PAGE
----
Special populations: treatment of HCV in people with renal impairment
Hepatitis C is associated with intrinsic renal disease, including cryoglobulinaemia and glomerulonephritis.101 People with renal impairment should be investigated to determine the underlying cause and managed appropriately. Those with severe acute vasculitic manifestations may require immunosup- pressive therapy, including anti-CD20 antibody therapy and/or plasma exchange. In addition, the prevalence of anti-HCV antibodies is higher in patients requiring haemodialysis compared with the general population. Management of HCV in individuals with renal impairment is complicated by renal clearance of drugs including sofosbuvir and ribavirin, as well as the complications and treatment of the intrinsic renal disease, including drug–drug interactions. 102,103 People with moderate–severe renal impairment (eGFR < 50 mL/min/1.73 m 2 ) should be referred to specialist centres for consideration of antiviral therapy.
People with mild–moderate renal impairment (eGFR, 30–80 mL/min/1.73 m 2)
For people with mild to moderate renal impairment (eGFR, 30–80 mL/min/1.73 m 2 ), no dose adjustment is required for sofosbuvir, ledipasvir, paritaprevir– ritonavir, ombitasvir, dasabuvir, daclatasvir, elbasvir or grazoprevir. Ribavirin is renally excreted and can- not be removed by dialysis. Ribavirin accumulates in the setting of renal impairment with creatinine clearance < 50 mL/min and can cause severe anaemia.104 The product information recommends that ribavirin should not be used in individuals with an eGFR < 50 mL/min/1.73 m 2 . In specialist centres, ribavirin-containing regimens may be considered for those with an eGFR < 50 mL/min/1.73 m 2 . In this setting, ribavirin therapy should be started at a low dose, with close monitoring of haemoglobin levels. Recommended ribavirin dose according to eGFR is: > 50 mL/min/1.73 m 2 , no dose adjustment; 30–50 mL/min/1.73 m 2 , alternating doses of 200 m and 400 mg every other day; < 30 mL/min/1.73 m 2 , 200 mg daily; haemodialysis, 200 mg pre-dialysis.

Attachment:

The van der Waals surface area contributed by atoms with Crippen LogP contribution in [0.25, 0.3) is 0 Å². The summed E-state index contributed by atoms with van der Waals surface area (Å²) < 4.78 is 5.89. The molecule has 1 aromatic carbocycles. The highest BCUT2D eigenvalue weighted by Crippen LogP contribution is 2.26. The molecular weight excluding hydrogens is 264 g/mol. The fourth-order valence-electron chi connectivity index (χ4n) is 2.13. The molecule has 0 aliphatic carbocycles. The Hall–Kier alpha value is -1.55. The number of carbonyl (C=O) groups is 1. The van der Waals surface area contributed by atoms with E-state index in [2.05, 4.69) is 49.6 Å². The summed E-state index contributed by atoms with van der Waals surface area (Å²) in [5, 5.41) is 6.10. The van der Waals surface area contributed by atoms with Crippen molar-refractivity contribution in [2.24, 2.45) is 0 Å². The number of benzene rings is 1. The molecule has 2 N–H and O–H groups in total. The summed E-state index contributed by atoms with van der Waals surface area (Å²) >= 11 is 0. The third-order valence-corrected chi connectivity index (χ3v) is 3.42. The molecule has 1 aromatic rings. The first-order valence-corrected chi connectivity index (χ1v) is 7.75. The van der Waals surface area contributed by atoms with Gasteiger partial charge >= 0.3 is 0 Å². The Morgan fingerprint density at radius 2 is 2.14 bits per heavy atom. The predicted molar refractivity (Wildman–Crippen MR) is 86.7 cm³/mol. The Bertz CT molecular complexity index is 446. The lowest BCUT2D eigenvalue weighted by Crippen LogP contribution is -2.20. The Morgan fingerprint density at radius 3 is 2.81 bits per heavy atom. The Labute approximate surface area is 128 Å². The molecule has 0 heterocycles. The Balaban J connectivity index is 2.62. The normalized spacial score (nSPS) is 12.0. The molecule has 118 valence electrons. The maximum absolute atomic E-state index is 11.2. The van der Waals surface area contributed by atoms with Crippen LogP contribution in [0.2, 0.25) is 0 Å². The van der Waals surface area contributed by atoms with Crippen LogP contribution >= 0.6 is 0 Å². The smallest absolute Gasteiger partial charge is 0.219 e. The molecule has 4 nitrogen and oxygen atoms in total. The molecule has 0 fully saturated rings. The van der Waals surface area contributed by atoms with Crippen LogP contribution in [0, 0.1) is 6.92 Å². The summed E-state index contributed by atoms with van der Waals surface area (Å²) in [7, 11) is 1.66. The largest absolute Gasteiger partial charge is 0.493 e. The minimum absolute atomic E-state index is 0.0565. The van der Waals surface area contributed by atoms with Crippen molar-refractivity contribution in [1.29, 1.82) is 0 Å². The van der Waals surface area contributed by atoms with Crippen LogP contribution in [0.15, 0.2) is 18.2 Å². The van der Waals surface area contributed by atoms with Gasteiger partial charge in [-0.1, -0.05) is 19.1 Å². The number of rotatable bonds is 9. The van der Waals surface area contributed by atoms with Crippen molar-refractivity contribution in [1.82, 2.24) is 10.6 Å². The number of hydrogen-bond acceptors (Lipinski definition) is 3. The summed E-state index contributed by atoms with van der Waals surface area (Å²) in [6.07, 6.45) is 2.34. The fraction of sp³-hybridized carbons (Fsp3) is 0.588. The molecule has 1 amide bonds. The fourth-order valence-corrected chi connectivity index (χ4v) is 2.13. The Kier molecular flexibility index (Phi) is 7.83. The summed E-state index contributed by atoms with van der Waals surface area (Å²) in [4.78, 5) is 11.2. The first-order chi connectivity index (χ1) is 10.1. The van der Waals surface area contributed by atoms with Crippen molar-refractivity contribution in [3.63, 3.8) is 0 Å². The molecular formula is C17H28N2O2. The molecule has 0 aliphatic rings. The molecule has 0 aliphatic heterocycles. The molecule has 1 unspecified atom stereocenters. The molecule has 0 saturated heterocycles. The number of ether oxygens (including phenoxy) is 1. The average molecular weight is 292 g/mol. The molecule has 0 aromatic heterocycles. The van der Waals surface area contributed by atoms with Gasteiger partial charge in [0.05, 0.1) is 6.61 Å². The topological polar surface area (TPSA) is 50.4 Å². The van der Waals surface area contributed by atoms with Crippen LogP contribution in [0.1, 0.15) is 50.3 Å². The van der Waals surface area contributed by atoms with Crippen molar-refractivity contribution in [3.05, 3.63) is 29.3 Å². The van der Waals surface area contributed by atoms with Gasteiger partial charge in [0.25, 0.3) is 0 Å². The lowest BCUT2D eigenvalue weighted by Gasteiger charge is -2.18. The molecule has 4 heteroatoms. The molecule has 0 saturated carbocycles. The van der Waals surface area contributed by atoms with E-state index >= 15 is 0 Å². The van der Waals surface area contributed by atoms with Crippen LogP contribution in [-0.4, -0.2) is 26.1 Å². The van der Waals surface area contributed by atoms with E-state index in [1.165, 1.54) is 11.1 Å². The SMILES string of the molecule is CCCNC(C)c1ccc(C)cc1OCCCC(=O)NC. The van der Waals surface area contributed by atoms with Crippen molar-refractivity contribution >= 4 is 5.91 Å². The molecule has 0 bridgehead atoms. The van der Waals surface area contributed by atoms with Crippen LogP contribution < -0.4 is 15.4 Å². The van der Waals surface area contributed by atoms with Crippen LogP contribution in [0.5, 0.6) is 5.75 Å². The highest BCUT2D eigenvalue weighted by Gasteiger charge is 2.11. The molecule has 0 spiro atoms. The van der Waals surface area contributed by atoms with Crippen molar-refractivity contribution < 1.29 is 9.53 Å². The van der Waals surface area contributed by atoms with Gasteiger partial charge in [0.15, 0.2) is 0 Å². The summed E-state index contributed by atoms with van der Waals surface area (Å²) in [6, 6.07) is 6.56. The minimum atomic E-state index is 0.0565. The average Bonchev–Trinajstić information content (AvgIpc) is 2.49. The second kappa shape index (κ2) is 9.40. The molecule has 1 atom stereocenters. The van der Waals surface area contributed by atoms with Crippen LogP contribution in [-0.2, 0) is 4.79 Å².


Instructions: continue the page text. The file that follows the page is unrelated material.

People with severe renal impairment (eGFR < 30 mL/min/1.73 m 2 or haemodialysis)
Drugs that are primarily metabolised by the liver can be used in people with severe renal impairment and in those receiving haemodialysis; drugs excreted by the kidneys should be avoided or the dose regimen modified. Sofosbuvir is renally excreted and there are limited safety data on its use in people with severe renal impairment. Pharmacokinetic studies of a single 400 mg dose of sofosbuvir resulted in an increased area under the curve of 171% for sofosbuvir and 451% for its inactive metabolite (GS-331007), which is excreted exclusively by the kidneys, in people with an eGFR < 30 mL/min/1.73 m2. Sofosbuvir is not recommended in people with an eGFR < 30 mL/min/1.73 m2. As noted above, severe renal impairment necessitates a significant dose reduction for ribavirin. Ribavirin should only be used in this setting under the supervision of a specialist with experience in treating HCV infection in people with severe renal impairment.